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[Mp3s came, hung around, and changed the way we listen to music forever. Aaron Mathias takes a look at the phenomenon today] [Mp3s came, hung around, and changed the way we listen to music forever. Aaron Mathias takes a look at the phenomenon today]


First you had to wait a couple of months, fingers crossed, for record stores to release something you thought was hot. Then, Mp3s arrived and everyone stopped waiting. Suddenly there was this powerful wave of compressed music waiting for anyone with a modem.

Music labels were hit pretty hard. Revenue tumbled drastically, with an estimated annual loss of over $600, 000 in 1999. Then came the ban on file-sharing software utilities like Napster and Gnutella, but file swapping didn’t stop. People merely switched to newer utilities.

Today, Mp3 is more than a mere format. It has brought obscure bands to the forefront, helped widen the reach of marginalized genres, and changed musical tastes around the globe. Stands to reason, doesn’t it? If your neighbourhood record store simply didn’t stock Massive Attack before MP3s arrived, how could you fall in love with trip hop?

Vedic Chants, new upstarts on the indipop scene with a vibrant mix of rock and traditional Indian chants, want to carve a niche for themselves. To tell the world what their music is all about, they converted their tracks to MP3 and uploaded them “to all major file-sharing music sites like Napster, Audiogalaxy and some popular FTP (File Transfer Protocol) servers,” says Siddarth, the lead guitarist.

What about the money? “Let’s build a rapport with fans first, letting them decide whether or not they want to buy our album. We can think about the money later,” say band members.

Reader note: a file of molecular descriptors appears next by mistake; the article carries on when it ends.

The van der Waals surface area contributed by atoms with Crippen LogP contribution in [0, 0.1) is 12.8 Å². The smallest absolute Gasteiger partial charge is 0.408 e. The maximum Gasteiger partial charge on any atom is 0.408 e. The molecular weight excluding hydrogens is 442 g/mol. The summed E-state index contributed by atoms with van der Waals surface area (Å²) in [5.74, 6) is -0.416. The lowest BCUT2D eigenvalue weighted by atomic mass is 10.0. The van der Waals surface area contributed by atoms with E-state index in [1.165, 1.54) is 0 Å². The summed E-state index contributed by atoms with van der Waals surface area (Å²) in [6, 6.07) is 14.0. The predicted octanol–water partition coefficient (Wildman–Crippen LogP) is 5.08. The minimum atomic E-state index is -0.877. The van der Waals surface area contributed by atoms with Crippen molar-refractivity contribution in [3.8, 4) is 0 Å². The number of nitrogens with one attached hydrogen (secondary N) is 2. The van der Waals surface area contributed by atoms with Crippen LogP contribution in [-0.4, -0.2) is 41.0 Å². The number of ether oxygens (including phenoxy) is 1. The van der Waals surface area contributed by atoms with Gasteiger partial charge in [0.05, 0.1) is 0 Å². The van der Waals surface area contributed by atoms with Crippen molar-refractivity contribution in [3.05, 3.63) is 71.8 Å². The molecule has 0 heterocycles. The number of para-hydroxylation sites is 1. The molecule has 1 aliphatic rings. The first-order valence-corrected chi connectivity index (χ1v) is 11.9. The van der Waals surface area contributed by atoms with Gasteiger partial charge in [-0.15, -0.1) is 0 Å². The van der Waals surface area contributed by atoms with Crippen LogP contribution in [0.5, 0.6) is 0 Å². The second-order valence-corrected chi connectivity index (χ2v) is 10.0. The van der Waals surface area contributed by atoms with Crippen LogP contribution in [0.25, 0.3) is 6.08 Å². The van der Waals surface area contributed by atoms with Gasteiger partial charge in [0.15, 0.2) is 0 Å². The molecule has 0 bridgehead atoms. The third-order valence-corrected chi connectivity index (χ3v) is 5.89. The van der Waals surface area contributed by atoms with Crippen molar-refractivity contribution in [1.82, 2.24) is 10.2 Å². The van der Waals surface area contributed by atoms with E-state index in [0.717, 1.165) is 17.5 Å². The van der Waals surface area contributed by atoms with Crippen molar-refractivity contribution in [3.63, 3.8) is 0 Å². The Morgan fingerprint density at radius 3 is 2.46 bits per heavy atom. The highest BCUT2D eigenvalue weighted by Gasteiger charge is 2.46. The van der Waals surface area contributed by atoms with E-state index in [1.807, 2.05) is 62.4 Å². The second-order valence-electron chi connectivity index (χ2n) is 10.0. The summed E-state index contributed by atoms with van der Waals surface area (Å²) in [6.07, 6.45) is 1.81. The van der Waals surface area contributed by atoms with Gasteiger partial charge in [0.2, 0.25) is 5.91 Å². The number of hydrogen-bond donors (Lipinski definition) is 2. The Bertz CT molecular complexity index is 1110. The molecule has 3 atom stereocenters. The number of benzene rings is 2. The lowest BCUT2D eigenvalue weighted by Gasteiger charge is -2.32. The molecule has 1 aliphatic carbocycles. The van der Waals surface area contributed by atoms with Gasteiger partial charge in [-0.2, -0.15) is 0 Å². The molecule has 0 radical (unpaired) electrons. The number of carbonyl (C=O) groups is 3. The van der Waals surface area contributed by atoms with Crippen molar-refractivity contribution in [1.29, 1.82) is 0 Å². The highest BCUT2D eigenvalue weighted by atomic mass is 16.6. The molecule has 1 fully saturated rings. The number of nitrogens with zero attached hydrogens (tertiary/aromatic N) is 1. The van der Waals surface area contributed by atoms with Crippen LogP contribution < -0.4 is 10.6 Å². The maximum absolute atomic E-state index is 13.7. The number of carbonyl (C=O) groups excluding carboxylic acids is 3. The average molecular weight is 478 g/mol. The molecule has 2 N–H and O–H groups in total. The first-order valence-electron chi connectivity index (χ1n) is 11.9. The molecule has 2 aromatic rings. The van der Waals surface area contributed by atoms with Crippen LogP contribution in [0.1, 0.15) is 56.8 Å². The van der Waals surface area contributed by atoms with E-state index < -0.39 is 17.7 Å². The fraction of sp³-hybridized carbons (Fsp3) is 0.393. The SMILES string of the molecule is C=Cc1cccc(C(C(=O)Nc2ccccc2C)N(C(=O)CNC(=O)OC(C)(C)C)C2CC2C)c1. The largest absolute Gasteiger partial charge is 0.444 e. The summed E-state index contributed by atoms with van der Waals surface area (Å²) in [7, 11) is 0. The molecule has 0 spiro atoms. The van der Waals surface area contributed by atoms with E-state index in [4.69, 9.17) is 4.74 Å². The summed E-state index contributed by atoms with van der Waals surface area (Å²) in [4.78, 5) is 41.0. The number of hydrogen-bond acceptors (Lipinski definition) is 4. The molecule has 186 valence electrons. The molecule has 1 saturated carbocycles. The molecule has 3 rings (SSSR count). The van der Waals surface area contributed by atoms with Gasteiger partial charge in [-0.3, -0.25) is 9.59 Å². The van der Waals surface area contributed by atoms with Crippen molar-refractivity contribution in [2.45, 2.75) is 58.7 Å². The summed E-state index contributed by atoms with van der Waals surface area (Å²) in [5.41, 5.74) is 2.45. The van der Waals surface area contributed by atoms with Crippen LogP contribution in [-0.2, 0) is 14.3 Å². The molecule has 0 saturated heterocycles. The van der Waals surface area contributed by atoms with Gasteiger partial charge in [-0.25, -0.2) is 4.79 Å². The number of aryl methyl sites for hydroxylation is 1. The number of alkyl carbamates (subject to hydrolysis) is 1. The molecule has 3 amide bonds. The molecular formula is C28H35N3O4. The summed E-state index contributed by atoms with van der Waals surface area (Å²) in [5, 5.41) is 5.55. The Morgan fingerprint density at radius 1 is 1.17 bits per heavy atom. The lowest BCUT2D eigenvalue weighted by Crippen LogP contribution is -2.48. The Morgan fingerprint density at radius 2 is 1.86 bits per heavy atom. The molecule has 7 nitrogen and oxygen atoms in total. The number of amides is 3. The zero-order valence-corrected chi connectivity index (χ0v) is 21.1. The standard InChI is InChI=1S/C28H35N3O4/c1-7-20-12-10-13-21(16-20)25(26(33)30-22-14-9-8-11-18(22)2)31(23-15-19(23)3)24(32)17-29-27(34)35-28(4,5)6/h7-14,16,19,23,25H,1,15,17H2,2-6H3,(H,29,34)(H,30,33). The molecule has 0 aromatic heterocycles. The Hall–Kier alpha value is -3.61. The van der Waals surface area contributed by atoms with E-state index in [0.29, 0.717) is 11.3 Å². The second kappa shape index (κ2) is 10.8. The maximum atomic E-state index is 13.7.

They are not alone. Indipop star Abbey is enthusiastic, too. “A utility like Napster can put singers like me on the world map.” Erstwhile rapper Jai Menon a.k.a. Stylebhai, echoes these sentiments. “As an Indipop artist I can’t get too experimental and have to function within the confines of commercial saleability. But I would love to include hip-hop, reggae and rap as an offshoot project and do it the way I want. This is possible online, where I can avoid intrusion from a music label.”

Pentagram, the Mumbai-based rock group, also recognises the viability of Mp3 as a promotional tool. However, Papal, the band’s bassist, is worried about its cutting into album sales. The answer to that issue may lie with sites like Singapore-based Soundbuzz. It deals with exclusive online distribution as well as promotion of music encoded in Microsoft’s proprietary WMA format. A registered user can have access to free downloadable sample files from international as well as Indian musicians. Since these files are encoded with a time limit though, they refuse to play after a certain period, compelling users to delete them.

Ironically, it’s the ‘illegal’ nature of Mp3s that have made labels sit up and consider making online music cost-effective. Individual preferences are changing to such an extent that some labels now prefer promoting experimental genres online before moving to retail sales.

For probably the first time in music history, people from around the planet are beginning to play a role in defining choices. Even as you read this, some musicians somewhere have managed to get around constricting record labels to release what they think is a sound all their own. With or without public approval, one may add.

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